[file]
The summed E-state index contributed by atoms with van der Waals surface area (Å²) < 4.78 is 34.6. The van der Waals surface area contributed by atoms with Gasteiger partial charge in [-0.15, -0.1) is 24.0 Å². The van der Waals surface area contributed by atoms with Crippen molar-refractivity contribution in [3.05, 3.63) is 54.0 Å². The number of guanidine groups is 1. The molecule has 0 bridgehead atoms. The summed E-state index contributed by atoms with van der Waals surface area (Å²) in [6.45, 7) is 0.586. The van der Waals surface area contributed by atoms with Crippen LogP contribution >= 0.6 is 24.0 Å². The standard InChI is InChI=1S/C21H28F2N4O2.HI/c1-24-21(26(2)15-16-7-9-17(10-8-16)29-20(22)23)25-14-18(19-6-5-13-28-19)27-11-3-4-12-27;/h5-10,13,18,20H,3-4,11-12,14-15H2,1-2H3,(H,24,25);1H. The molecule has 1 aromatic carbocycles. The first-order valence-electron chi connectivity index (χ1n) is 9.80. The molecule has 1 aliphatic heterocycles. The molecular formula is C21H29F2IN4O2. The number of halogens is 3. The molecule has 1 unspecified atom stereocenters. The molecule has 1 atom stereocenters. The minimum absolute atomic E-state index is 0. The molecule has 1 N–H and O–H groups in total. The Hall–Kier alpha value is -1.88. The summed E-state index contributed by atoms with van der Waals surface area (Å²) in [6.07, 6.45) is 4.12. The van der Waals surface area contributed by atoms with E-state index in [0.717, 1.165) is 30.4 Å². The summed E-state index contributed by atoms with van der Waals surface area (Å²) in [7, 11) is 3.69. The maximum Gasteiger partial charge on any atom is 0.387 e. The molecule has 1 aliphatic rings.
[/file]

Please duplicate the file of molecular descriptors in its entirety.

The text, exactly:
The summed E-state index contributed by atoms with van der Waals surface area (Å²) < 4.78 is 34.6. The van der Waals surface area contributed by atoms with Gasteiger partial charge in [-0.15, -0.1) is 24.0 Å². The van der Waals surface area contributed by atoms with Crippen molar-refractivity contribution in [3.05, 3.63) is 54.0 Å². The number of guanidine groups is 1. The molecule has 0 bridgehead atoms. The summed E-state index contributed by atoms with van der Waals surface area (Å²) in [6.45, 7) is 0.586. The van der Waals surface area contributed by atoms with Crippen LogP contribution >= 0.6 is 24.0 Å². The standard InChI is InChI=1S/C21H28F2N4O2.HI/c1-24-21(26(2)15-16-7-9-17(10-8-16)29-20(22)23)25-14-18(19-6-5-13-28-19)27-11-3-4-12-27;/h5-10,13,18,20H,3-4,11-12,14-15H2,1-2H3,(H,24,25);1H. The molecule has 1 aromatic carbocycles. The first-order valence-electron chi connectivity index (χ1n) is 9.80. The molecule has 1 aliphatic heterocycles. The molecular formula is C21H29F2IN4O2. The number of halogens is 3. The molecule has 1 unspecified atom stereocenters. The molecule has 1 atom stereocenters. The minimum absolute atomic E-state index is 0. The molecule has 1 N–H and O–H groups in total. The Hall–Kier alpha value is -1.88. The summed E-state index contributed by atoms with van der Waals surface area (Å²) in [6.07, 6.45) is 4.12. The van der Waals surface area contributed by atoms with E-state index in [0.717, 1.165) is 30.4 Å². The summed E-state index contributed by atoms with van der Waals surface area (Å²) in [7, 11) is 3.69. The maximum Gasteiger partial charge on any atom is 0.387 e. The molecule has 1 aliphatic rings.